DATED HOLOCENE HUMAN REMAINS FROM SOUTH AFRICA: RECALIBRATION AND BROAD CONTEXTUALIZATION

Emma Loftus, Marlize Lombard, Maryna Steyn

Research output: Contribution to journalArticlepeer-review

Abstract

The study of human remains can provide valuable information about aspects of past populations. Here we present an updated database consisting of 590 radiocarbon (14C) dates for human remains from Holocene South Africa before European contact. We calibrated or recalibrated all the previously published dates using the most recent calibration curve for the southern hemisphere. Each date is roughly georeferenced and plotted according to their Stone Age or Iron Age contexts, revealing the broad distribution pattern of dated Holocene human remains across South Africa—perhaps reflecting aspects of past population distribution and densities, but also underscoring historical collection practices, archaeological research focus, and preservation conditions. We use Kernel Density Estimation models to show peaks and troughs of dated remains through time, with Later Stone Age peaks at ∼5.5 ka cal BP, ∼2 ka cal BP and ∼0.5 ka cal BP, and Iron Age peaks ∼1.1 ka cal BP and ∼0.5 ka cal BP, some of which show broad correspondence to climatic data. Our data, based on dated remains only, do not provide a full reflection of past populations, and our large-scale, coarse-grained analysis cannot yet assess the reasons for the peaks in dated human remains in detail. Yet, the study provides a new resource, and a data-driven overview that highlights aspects to be explored with further contextual analyses against the available archaeological records, population histories and climatic indicators through time and across space.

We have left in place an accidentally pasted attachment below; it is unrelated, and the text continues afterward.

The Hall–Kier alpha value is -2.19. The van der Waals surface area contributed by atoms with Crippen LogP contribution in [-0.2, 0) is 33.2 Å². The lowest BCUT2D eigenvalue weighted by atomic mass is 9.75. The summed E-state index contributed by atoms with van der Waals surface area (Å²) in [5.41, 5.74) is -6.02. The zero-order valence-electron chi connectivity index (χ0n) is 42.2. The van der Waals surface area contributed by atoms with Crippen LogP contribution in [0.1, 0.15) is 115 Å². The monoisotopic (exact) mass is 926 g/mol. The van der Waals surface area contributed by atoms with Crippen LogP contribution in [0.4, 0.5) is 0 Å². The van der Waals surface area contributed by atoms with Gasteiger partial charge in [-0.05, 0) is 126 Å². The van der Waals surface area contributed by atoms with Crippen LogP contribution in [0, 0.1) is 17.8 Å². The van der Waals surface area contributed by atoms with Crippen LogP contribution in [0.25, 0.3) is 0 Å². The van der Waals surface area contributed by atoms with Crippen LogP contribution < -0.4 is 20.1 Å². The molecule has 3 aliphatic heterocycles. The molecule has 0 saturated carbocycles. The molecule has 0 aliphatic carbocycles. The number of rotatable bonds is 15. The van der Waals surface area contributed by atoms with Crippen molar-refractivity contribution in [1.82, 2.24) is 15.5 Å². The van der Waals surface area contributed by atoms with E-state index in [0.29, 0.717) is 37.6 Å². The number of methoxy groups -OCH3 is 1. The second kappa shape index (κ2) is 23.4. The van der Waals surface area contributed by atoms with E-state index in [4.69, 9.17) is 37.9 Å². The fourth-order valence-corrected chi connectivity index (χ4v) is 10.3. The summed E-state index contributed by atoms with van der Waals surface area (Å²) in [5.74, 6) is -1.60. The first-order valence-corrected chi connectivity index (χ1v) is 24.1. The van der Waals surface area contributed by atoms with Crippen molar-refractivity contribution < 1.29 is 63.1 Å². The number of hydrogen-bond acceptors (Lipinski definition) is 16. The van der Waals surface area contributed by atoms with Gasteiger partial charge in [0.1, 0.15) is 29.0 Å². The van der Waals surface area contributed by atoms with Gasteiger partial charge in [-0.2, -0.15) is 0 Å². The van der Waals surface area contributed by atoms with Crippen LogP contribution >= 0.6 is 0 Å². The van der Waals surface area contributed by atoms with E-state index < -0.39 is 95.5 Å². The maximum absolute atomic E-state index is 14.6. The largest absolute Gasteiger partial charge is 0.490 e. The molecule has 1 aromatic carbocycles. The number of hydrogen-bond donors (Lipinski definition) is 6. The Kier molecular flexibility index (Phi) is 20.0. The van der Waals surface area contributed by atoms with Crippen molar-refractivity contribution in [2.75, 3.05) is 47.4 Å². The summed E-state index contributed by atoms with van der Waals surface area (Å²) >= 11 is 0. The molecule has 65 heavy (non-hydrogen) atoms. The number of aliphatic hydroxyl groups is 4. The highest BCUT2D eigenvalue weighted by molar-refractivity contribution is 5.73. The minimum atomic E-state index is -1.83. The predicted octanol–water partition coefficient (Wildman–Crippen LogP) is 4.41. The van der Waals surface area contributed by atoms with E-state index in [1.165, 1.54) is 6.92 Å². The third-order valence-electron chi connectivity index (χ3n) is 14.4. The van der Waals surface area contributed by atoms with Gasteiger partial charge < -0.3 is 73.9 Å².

Original languageEnglish
Pages (from-to)118-133
Number of pages16
JournalRadiocarbon
Volume66
Issue number1
DOIs
Publication statusPublished - 11 Feb 2024

Keywords

  • Iron Age
  • Later Stone Age
  • human remains
  • kernel density estimation models
  • radiocarbon aggregation methods
  • radiocarbon dating

ASJC Scopus subject areas

  • Archeology (arts and humanities)
  • General Earth and Planetary Sciences

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